That's what homes are getting, or trying to do, this holiday season.
"The Connected Home has clearly increased in importance: Apple (AAPL) was a big winner with both the iPad and iPhone 8, TV deals continue to be a big attraction, and this season's hottest toys always live up to expectations. However, we noticed significant out of stocks for Amazon Echo [from Amazon.com Inc. (AMZN) ] and Google Home [from Alphabet Inc. (GOOG) ] products. Furthermore, we noticed significant interest in Amazon FireTV and Roku [from Roku Inc. (ROKU) ] products," wrote Barclay's analysts Karen Short, Matthew McClintock, Sean Kras and Ryan Gilligan in a new note in the wake of Black Friday.
Industry experts have been expecting the sales boom in smart home gadgets for some time. More and more consumers are being enticed by the promise of managing certain home functions remotely via their smartphone or tablet. Among those functions available now are regulating a home's temperature, adjusting lighting and assessing stock in refrigerators, and using said refrigerator as the command center in the home because that is one device that is always on.
Statista projects that the penetration of smart home devices in households will end this year at about 27%; by 2022, it is expected to hit 53%.
According to a report from Zion Marketing Research earlier this year, the global smart home market was valued at around $24.10 billion in 2016 and is expected to reach some $53.45 billion in 2022, expanding at a compound annual growth rate of some 14.5% between 2017 and 2022. In the U.S., smart home revenue will account for some $15 billion this year, according to Statista.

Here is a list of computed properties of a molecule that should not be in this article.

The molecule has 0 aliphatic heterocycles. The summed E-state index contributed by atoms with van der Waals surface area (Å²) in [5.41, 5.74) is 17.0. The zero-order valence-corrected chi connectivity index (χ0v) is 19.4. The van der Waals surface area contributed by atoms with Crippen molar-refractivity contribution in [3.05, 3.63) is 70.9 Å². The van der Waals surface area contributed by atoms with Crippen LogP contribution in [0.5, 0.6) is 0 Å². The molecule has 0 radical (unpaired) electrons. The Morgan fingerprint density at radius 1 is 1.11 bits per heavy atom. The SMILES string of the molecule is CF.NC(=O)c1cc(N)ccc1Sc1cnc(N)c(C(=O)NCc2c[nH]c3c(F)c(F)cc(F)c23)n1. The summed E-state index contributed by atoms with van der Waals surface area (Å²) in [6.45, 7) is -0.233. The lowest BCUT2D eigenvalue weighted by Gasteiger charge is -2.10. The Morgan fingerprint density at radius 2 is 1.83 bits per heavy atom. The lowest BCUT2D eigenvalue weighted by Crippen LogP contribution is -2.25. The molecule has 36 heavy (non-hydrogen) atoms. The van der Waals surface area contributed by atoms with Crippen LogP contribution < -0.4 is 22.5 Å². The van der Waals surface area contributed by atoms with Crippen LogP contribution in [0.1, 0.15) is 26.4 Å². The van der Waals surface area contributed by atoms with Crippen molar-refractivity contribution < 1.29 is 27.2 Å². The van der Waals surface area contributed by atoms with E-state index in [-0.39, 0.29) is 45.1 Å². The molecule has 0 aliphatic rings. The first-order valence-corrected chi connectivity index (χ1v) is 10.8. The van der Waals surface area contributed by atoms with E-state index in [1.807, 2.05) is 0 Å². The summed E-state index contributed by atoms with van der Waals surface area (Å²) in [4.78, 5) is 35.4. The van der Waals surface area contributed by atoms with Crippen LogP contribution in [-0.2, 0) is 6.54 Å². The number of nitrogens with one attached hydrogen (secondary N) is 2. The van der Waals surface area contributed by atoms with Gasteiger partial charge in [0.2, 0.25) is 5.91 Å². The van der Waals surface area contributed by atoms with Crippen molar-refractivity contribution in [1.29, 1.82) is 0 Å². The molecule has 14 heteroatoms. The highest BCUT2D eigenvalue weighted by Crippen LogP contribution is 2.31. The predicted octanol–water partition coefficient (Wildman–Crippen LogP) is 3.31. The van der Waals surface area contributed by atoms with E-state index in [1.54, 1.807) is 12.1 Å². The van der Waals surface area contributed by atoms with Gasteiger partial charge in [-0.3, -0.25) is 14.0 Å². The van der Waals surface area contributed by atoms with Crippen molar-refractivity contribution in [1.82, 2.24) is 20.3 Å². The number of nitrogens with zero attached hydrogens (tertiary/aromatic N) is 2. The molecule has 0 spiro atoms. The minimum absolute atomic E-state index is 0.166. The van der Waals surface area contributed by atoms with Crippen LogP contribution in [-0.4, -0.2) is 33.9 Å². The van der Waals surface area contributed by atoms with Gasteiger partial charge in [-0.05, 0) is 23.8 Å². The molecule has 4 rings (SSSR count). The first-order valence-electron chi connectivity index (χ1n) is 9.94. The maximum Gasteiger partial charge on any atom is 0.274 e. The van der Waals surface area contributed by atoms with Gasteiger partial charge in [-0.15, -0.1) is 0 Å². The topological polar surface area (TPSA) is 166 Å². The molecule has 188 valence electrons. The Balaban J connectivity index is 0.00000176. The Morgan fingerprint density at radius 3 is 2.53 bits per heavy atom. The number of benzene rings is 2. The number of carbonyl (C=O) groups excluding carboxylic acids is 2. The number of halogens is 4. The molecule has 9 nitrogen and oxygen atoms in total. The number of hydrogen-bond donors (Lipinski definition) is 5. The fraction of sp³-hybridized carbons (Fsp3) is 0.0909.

Meanwhile, Juniper Research predicts that home automation and smart appliances will see the fastest growth over the next five years, as established manufacturers like Samsung, Bosch and GE Appliances (owned by General Electric (GE) ), add connectivity to their units.
Yet for all the gadget sales this season, making a home smart device friendly comes with many frustrations, according to a report from McKinsey in which 3,000 households were polled. That is a key risk to the bullish projections on the smart home's future.
"Many consumers still do not understand connected device value propositions and early adopters face significant pain points that have yet to be addressed," wrote authors Mark Patel and Kahir Abuja. In one example, "Jim" could check the temperature near his home when he woke up, but had to look up the temperature manually for his day's work destination. Then he needed supplies at a store, yet he had to make a call to see if they were in stock. And in the evening at home, he was unable to sync his home entertainment system with his smartphone for music streaming.
Seamless, it is not. But then again, wrote the authors, there are many business opportunities for providers of devices and services to make a smart home come together, as promised.
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